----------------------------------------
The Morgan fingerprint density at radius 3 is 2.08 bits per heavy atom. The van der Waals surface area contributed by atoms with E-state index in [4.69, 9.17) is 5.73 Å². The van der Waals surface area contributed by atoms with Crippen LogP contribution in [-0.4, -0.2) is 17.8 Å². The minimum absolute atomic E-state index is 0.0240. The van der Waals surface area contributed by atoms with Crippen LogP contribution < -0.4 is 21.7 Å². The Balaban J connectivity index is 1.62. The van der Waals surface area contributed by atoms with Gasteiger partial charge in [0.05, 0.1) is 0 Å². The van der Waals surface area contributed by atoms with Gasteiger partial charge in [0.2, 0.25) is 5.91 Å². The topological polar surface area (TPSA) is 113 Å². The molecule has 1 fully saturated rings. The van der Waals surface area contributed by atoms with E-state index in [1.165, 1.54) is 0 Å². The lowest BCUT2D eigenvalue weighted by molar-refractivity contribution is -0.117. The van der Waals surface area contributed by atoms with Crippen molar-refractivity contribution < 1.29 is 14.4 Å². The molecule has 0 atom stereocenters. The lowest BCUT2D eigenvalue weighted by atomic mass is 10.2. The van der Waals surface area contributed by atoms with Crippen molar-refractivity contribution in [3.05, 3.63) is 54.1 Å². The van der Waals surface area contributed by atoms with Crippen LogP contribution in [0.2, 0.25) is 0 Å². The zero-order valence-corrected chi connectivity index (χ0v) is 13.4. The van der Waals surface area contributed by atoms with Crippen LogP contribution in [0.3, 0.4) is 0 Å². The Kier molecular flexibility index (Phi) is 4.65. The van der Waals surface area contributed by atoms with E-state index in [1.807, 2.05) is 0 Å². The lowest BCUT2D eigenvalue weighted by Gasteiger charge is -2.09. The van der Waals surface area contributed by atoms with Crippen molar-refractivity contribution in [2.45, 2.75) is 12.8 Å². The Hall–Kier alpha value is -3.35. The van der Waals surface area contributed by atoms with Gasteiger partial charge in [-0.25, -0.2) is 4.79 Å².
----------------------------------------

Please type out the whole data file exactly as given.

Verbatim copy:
The Morgan fingerprint density at radius 3 is 2.08 bits per heavy atom. The van der Waals surface area contributed by atoms with E-state index in [4.69, 9.17) is 5.73 Å². The van der Waals surface area contributed by atoms with Crippen LogP contribution in [-0.4, -0.2) is 17.8 Å². The minimum absolute atomic E-state index is 0.0240. The van der Waals surface area contributed by atoms with Crippen LogP contribution < -0.4 is 21.7 Å². The Balaban J connectivity index is 1.62. The van der Waals surface area contributed by atoms with Gasteiger partial charge in [0.05, 0.1) is 0 Å². The van der Waals surface area contributed by atoms with Gasteiger partial charge in [0.2, 0.25) is 5.91 Å². The topological polar surface area (TPSA) is 113 Å². The molecule has 1 fully saturated rings. The van der Waals surface area contributed by atoms with E-state index in [1.165, 1.54) is 0 Å². The lowest BCUT2D eigenvalue weighted by molar-refractivity contribution is -0.117. The van der Waals surface area contributed by atoms with Crippen molar-refractivity contribution < 1.29 is 14.4 Å². The molecule has 0 atom stereocenters. The lowest BCUT2D eigenvalue weighted by atomic mass is 10.2. The van der Waals surface area contributed by atoms with Crippen molar-refractivity contribution in [3.05, 3.63) is 54.1 Å². The van der Waals surface area contributed by atoms with Crippen LogP contribution in [0.2, 0.25) is 0 Å². The zero-order valence-corrected chi connectivity index (χ0v) is 13.4. The van der Waals surface area contributed by atoms with Crippen LogP contribution in [0.3, 0.4) is 0 Å². The Kier molecular flexibility index (Phi) is 4.65. The van der Waals surface area contributed by atoms with E-state index in [1.807, 2.05) is 0 Å². The lowest BCUT2D eigenvalue weighted by Gasteiger charge is -2.09. The van der Waals surface area contributed by atoms with Crippen molar-refractivity contribution in [2.45, 2.75) is 12.8 Å². The Hall–Kier alpha value is -3.35. The van der Waals surface area contributed by atoms with Gasteiger partial charge in [-0.25, -0.2) is 4.79 Å².